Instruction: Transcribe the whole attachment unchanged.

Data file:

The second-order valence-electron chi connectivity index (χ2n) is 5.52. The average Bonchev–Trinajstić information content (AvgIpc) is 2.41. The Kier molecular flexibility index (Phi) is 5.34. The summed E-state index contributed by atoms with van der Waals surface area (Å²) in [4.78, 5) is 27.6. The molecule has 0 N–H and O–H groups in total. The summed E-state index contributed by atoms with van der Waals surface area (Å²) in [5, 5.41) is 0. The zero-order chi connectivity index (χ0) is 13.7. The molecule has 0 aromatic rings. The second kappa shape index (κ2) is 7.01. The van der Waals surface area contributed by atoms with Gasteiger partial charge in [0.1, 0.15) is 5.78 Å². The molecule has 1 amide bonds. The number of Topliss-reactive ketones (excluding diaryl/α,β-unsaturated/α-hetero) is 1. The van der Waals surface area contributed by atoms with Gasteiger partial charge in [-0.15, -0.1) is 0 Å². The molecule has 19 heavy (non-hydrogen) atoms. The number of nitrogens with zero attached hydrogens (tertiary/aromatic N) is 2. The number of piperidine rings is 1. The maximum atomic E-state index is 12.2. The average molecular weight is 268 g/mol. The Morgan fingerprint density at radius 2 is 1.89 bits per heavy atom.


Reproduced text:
The second-order valence-electron chi connectivity index (χ2n) is 5.52. The average Bonchev–Trinajstić information content (AvgIpc) is 2.41. The Kier molecular flexibility index (Phi) is 5.34. The summed E-state index contributed by atoms with van der Waals surface area (Å²) in [4.78, 5) is 27.6. The molecule has 0 N–H and O–H groups in total. The summed E-state index contributed by atoms with van der Waals surface area (Å²) in [5, 5.41) is 0. The zero-order chi connectivity index (χ0) is 13.7. The molecule has 0 aromatic rings. The second kappa shape index (κ2) is 7.01. The van der Waals surface area contributed by atoms with Gasteiger partial charge in [0.1, 0.15) is 5.78 Å². The molecule has 1 amide bonds. The number of Topliss-reactive ketones (excluding diaryl/α,β-unsaturated/α-hetero) is 1. The van der Waals surface area contributed by atoms with Gasteiger partial charge in [-0.15, -0.1) is 0 Å². The molecule has 19 heavy (non-hydrogen) atoms. The number of nitrogens with zero attached hydrogens (tertiary/aromatic N) is 2. The number of piperidine rings is 1. The maximum atomic E-state index is 12.2. The average molecular weight is 268 g/mol. The Morgan fingerprint density at radius 2 is 1.89 bits per heavy atom.